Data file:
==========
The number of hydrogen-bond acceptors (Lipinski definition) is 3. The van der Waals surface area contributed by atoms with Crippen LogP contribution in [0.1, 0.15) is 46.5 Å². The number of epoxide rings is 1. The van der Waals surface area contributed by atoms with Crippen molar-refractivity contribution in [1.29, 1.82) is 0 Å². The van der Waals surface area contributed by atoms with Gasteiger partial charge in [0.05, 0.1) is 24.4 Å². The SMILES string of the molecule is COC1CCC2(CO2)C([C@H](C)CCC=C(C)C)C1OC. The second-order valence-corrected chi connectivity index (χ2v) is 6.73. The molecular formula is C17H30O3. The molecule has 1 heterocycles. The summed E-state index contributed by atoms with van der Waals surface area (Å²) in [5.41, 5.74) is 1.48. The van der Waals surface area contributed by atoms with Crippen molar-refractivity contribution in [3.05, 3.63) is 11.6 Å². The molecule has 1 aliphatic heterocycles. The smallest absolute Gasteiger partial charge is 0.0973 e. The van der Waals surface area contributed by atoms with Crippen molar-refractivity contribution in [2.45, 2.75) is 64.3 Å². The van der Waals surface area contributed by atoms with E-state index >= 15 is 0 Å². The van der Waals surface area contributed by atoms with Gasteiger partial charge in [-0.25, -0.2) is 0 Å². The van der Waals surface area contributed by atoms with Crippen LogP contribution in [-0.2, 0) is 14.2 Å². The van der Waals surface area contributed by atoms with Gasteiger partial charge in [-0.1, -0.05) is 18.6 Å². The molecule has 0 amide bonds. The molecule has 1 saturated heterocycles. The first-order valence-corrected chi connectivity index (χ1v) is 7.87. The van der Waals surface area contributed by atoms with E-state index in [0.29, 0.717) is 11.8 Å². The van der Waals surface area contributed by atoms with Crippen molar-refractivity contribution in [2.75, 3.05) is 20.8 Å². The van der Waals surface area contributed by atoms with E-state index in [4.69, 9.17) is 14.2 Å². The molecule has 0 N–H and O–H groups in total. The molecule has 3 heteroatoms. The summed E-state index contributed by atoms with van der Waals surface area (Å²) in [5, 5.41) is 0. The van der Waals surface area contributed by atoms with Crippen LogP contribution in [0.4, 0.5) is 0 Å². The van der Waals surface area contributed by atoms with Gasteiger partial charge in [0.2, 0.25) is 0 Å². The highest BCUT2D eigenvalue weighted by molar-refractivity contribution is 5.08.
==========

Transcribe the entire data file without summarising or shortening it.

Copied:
The number of hydrogen-bond acceptors (Lipinski definition) is 3. The van der Waals surface area contributed by atoms with Crippen LogP contribution in [0.1, 0.15) is 46.5 Å². The number of epoxide rings is 1. The van der Waals surface area contributed by atoms with Crippen molar-refractivity contribution in [1.29, 1.82) is 0 Å². The van der Waals surface area contributed by atoms with Gasteiger partial charge in [0.05, 0.1) is 24.4 Å². The SMILES string of the molecule is COC1CCC2(CO2)C([C@H](C)CCC=C(C)C)C1OC. The second-order valence-corrected chi connectivity index (χ2v) is 6.73. The molecular formula is C17H30O3. The molecule has 1 heterocycles. The summed E-state index contributed by atoms with van der Waals surface area (Å²) in [5.41, 5.74) is 1.48. The van der Waals surface area contributed by atoms with Crippen molar-refractivity contribution in [3.05, 3.63) is 11.6 Å². The molecule has 1 aliphatic heterocycles. The smallest absolute Gasteiger partial charge is 0.0973 e. The van der Waals surface area contributed by atoms with Crippen molar-refractivity contribution in [2.45, 2.75) is 64.3 Å². The van der Waals surface area contributed by atoms with E-state index >= 15 is 0 Å². The van der Waals surface area contributed by atoms with Gasteiger partial charge in [-0.25, -0.2) is 0 Å². The van der Waals surface area contributed by atoms with Crippen LogP contribution in [-0.2, 0) is 14.2 Å². The van der Waals surface area contributed by atoms with Gasteiger partial charge in [-0.1, -0.05) is 18.6 Å². The molecule has 0 amide bonds. The molecule has 1 saturated heterocycles. The first-order valence-corrected chi connectivity index (χ1v) is 7.87. The van der Waals surface area contributed by atoms with E-state index in [0.29, 0.717) is 11.8 Å². The van der Waals surface area contributed by atoms with Crippen molar-refractivity contribution in [2.75, 3.05) is 20.8 Å². The van der Waals surface area contributed by atoms with E-state index in [4.69, 9.17) is 14.2 Å². The molecule has 0 N–H and O–H groups in total. The molecule has 3 heteroatoms. The summed E-state index contributed by atoms with van der Waals surface area (Å²) in [5, 5.41) is 0. The van der Waals surface area contributed by atoms with Crippen LogP contribution in [0.4, 0.5) is 0 Å². The van der Waals surface area contributed by atoms with Gasteiger partial charge in [0.2, 0.25) is 0 Å². The highest BCUT2D eigenvalue weighted by molar-refractivity contribution is 5.08.